with a stylized gink go-leaf shape for the door handles. It looked great there, but it didn't work as a drawer pull—it wasn't enough foi thi hu£e evpans 1 drawer face.

I mocked up longer pulls so thev would be more prominent, I kept playing with the proportions of the pulls until they felt right both visualh and in nu hands. I settled m long mahogany pulls with a pattern of ebonv inlav in them ,see the drawing above . l or the door handles. I shortened the pulls and included one square of ebonv. The undersides ol the pulls are slightly cosed to prwidc a better grip.

Dour I u lies placed .. -m to each other as possiblt. centered in the width of each top door rail. Locating the drawer pulls rook a bit more head scratching. Both pulls and ml.n increase in length from top to bottom. I wanted them to line up on a diagonal, with each of the pulls centered on the width of the drawer, but when I tried that, it just didn't look right. I ended up keeping the top two pulls centered in the drawer fact s, but I positioned the bottom pull nearh I in. above center.

Carving the leaves

A GUST OF WIND SENDS THE LEAVES FLYING. The author sought a natural looking display of leaves blowing across the from of the sideboard. He taped real leaves on the doors as he worked toward a final design.

TRACE. THEN CUT. The author transfers a drawing to cardboard with carbon paper (left). Patterns are used to trace leaves on the inlay before they are cut (above).

SHAPE THE LEAVES. AND BEVEL THEIR EDGES. A spindle sander does the job quickly (left), but the author needs a knife to get into tight corners. He schbes a leaf on a door (above).

(confirmed on p. 94

THE ILLUSION OF DEPTH. With just ' m. of leaf above the surface of the door, every cut counts when carving. Deeply mased cuts where the leaves fold or curl create shado w nnes that suggest depth. Gentle, flowing curves give the leaves an organic feel. ■

DETAIL IS CARVED IN. The author creates depth and motion in the leaves through his use of line and texture.

THE ILLUSION OF DEPTH. With just ' m. of leaf above the surface of the door, every cut counts when carving. Deeply mased cuts where the leaves fold or curl create shado w nnes that suggest depth. Gentle, flowing curves give the leaves an organic feel. ■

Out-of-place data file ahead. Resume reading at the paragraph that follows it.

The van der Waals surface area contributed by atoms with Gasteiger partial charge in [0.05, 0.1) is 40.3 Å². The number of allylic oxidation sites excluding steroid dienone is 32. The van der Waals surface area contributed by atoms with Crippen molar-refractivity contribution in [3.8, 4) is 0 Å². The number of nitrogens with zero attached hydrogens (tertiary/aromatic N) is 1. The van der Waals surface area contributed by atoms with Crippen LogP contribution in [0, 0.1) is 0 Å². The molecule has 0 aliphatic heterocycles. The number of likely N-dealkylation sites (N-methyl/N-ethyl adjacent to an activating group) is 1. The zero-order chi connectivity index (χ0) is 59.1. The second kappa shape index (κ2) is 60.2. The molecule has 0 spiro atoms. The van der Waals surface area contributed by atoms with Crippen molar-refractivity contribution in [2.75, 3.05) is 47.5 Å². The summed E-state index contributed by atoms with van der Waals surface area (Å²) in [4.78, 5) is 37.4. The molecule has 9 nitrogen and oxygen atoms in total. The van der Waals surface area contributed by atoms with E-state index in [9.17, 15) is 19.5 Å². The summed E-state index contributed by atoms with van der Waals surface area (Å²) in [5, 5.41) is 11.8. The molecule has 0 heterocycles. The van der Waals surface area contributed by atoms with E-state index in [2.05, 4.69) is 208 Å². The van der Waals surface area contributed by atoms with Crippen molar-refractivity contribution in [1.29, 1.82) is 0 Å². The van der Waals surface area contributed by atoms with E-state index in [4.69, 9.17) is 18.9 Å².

Ginkgo Leaves Swf pt by the Wind

I 'its ml iv work w.is thi dt i u ! w is most excited about. It was a charv. to break away from the Greene and Greeni mold. What I hoped to create was a natural-looking display' of ginkgo leaves, as tf a gust of wind i1 id jusi 'il iun i small pi! the front of the sideboard.

I got the patterns lor mi carved leaves from real ginkgo leaves i'd collected like the one on the facing page ). I began by drawing these shapes until I felt I had a sense of what the leaf looked like, whether Hat or curled, falling or tumbling in a breeze. Because the leaves were brittle. I also made up some cardboard versions, which I folded and rolled to mimic real leaves. Then I started to draw various leal shapes on large sheets of brown paper where I had drawn the outline of the doors.

When I liked a leaf. I traced its shape onto cardboard using carbon paper and a penal and ait out the pattern see the far left photo on the facing page . I hen I play ed with the position of j. ich leal. A yellow marking pen brightened thi cardboard enough to give it some life. I began designing with the leaf patterns by applying jjiem to the real doors with doublt -faced tape.

Inlay is sawn, shaped and beveled I he yvood I chose for the inlay was yellow heart. This South American wood is valued for its consistent yellow color and is often used in parquet flooring and. surprisingly, fabric dyt. Ii was pi rfect for the tutu v» ¡1-m of my ginkgo leaves.